The History of DRA’s Lawsuits Against the NYC Metropolitan Transportation Authority
The New York City subway system, the lifeblood of the city, is the most convenient way for nearly all New Yorkers to get around town. However, the MTA wholly excludes hundreds of thousands of NYC residents and visitors who have a mobility disability that limits their use of stairs from the 75% of stations that are completely inaccessible. Since arriving in NYC, DRA has been working tirelessly to ensure that someday soon New Yorkers will have access to reliable, stair-free routes through all 472 subway stations.
Beginning in 2011 with the settlement agreement in United Spinal Association v. Metropolitan Transportation Authority, DRA has achieved tremendous success and momentum with a series of lawsuits designed to hold the MTA accountable for its failure to uphold the Americans with Disabilities Act.
- United Spinal Association v. Metropolitan Transportation Authority
Filed: October 2010
In July of 2011, DRA, representing United Spinal Association, reached a settlement with the MTA that resulted in the installation of an elevator at the Dyckman Street subway station. Because just 24% of stations providing any access, this was a big win for all New Yorkers who rely on elevators to access the subway system.
Six years after our success at Dyckman Street, DRA again challenged the MTA for illegally renovating a subway station, this time the Middletown Road station in the Bronx, without including elevators as part of that renovation.
In March 2019, the Court ruled that the Middletown Road station renovations triggered accessibility obligations under the Americans with Disabilities Act, no matter how much those accessibility improvements cost, casting a spotlight on the MTA’s practice of ignoring their customers with disabilities during subway station renovations.
- Center for Independence of the Disabled New York v. Metropolitan Transportation Authority (N.Y. State Supreme Court)
Filed: April 2017
In 2017, DRA helped a broad coalition of disability rights groups take on the system as a whole, challenging the overwhelming inaccessibility of the entire subway system as a violation of the New York City Human Rights Law. As Judge Hagler declared recently while denying the MTA’s motion to dismiss our case, “there is no license by the MTA, by any other agency to discriminate against any individual by race, minority, ethnicity or disability.”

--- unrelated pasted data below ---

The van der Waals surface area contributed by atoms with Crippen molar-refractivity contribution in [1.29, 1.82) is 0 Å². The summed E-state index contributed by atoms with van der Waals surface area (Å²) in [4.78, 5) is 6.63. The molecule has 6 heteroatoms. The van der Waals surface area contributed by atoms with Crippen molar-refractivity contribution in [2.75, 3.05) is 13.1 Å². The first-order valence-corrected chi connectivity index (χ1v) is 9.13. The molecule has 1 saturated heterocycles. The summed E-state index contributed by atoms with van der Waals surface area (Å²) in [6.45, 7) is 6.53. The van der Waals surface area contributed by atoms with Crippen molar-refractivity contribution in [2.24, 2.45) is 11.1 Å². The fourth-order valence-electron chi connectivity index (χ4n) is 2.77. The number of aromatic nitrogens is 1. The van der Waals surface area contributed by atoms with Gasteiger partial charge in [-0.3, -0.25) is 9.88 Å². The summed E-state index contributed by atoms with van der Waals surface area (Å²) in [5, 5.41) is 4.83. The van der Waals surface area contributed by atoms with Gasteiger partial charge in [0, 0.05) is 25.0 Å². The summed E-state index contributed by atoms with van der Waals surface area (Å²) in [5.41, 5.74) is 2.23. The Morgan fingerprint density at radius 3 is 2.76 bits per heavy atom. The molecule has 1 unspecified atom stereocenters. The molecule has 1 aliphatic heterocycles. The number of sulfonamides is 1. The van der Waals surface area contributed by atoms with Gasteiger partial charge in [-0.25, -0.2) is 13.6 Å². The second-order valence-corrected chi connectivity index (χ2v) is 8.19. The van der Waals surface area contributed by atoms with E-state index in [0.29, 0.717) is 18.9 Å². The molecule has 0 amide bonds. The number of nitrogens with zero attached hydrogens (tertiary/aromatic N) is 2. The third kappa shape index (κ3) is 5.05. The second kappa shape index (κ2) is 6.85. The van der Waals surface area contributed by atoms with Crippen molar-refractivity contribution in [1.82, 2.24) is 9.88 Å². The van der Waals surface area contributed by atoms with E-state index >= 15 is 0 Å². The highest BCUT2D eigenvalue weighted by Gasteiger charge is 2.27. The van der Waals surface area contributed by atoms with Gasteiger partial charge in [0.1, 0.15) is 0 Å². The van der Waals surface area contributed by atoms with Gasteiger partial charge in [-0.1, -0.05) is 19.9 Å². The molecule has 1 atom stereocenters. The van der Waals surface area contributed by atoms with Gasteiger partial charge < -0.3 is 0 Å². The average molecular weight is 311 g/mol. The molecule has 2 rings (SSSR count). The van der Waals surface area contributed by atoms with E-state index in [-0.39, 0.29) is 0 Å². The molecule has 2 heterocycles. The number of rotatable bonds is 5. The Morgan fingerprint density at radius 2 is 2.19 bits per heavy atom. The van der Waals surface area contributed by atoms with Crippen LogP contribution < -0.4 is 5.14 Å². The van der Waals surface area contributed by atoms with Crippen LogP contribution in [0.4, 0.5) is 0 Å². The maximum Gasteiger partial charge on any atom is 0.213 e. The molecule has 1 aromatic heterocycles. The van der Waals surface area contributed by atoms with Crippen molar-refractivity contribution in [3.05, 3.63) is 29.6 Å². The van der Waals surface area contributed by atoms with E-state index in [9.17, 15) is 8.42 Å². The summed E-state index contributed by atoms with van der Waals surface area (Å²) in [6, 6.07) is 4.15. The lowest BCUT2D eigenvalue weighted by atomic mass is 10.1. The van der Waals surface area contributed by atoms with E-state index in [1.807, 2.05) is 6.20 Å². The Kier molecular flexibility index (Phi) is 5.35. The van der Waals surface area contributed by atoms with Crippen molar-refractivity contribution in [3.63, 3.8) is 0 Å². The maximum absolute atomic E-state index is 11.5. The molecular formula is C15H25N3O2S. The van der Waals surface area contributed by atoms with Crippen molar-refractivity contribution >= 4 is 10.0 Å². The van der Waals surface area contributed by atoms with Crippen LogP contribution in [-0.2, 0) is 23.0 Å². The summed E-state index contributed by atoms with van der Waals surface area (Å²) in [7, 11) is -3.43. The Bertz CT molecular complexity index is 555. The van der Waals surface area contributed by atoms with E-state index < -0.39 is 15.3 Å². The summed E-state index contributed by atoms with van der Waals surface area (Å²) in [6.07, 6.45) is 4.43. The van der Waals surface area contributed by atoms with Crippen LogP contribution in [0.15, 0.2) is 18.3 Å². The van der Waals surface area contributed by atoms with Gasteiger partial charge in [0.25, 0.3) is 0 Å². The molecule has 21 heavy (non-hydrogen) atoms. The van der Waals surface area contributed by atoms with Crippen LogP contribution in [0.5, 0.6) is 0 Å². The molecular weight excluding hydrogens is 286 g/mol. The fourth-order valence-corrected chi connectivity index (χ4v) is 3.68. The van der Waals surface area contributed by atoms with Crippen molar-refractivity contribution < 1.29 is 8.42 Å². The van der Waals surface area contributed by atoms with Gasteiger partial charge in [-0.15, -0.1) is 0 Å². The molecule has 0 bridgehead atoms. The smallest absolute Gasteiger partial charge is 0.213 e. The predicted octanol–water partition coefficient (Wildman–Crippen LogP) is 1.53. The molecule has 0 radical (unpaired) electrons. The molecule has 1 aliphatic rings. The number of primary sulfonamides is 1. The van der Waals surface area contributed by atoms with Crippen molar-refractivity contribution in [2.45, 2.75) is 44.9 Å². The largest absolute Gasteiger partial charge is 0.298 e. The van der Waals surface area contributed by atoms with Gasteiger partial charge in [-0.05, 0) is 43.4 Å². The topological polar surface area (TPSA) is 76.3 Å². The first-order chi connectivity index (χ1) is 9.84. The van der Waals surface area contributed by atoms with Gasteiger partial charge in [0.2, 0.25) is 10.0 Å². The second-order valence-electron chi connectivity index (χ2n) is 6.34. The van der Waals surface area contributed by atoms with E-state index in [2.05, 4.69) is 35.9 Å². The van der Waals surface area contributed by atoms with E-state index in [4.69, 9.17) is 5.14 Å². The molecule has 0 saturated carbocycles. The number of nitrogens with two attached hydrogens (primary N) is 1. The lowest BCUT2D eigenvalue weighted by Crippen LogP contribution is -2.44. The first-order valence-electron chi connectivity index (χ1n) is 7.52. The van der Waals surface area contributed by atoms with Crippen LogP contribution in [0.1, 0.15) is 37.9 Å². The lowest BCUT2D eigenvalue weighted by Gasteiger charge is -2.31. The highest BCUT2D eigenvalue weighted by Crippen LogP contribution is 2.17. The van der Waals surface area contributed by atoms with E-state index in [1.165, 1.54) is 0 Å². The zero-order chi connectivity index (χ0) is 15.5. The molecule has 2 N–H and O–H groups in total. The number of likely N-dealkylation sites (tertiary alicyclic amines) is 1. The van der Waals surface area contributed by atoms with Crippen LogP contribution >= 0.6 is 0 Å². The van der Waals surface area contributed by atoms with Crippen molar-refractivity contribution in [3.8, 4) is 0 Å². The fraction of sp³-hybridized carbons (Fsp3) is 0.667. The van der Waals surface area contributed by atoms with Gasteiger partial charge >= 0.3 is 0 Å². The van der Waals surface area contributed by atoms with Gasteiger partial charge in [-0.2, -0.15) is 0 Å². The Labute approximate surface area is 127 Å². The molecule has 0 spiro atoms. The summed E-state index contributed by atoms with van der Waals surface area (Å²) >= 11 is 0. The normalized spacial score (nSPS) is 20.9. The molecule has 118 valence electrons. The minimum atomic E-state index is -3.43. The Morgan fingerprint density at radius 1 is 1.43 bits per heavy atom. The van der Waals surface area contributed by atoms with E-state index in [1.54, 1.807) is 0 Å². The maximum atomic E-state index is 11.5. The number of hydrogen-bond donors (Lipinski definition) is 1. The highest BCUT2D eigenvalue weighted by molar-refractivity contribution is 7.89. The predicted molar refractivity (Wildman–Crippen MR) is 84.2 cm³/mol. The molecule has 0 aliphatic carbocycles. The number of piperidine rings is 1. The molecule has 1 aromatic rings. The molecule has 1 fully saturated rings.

- Center for Independence of the Disabled New York v. Metropolitan Transportation Authority (S.D.N.Y.)
Filed: April 2017
Filed concurrently with the case above, this class action lawsuit was brought against the MTA on behalf of six disability rights organizations and three wheelchair users for their failure to maintain the limited number of elevators that do exist in the subway system, leading to frequent and unexpected subway elevator outages.
- Forsee v. Metropolitan Transportation Authority
Filed: May 2019
While the global subways case challenges the current inaccessible state of the entire system, Forsee v. MTA goes after a major cause of that system-wide inaccessibility: the MTA’s illegal practice of undertaking major renovations that benefit only those passengers that use stairs. This case builds on our victory at one station in BILS v. MTA by demonstrating that the MTA’s illegal renovation at the Middletown Road station is a prevalent practice throughout the entire system.
The MTA’s failure to include accessibility as part of station renovations has led to a system where 62 of NYC’s 122 neighborhoods are not served by a single, accessible subway station. In some areas of the city you must travel for miles before you reach an accessible station.
DRA is also taking the MTA to task for neglecting the rights of their passengers with mobility disabilities in the two commuter rail systems they operate: Metro-North and the LIRR.
- Westchester Independent Living Center v. Metropolitan Transportation Authority
Filed: December 2014
DRA successfully challenged Metro-North and the MTA for defying the ADA by spending millions of taxpayer dollars renovating the Port Chester Station without providing a stair-free route throughout the station. DRA’s lawsuit resulted in the installation of station elevators, making it fully accessible to riders with mobility disabilities.
This federal lawsuit was filed against the MTA and LIRR for violating the ADA by renovating the Amityville, Copiague, and Lindenhurst stations on the LIRR’s Babylon line without providing stair-free path access.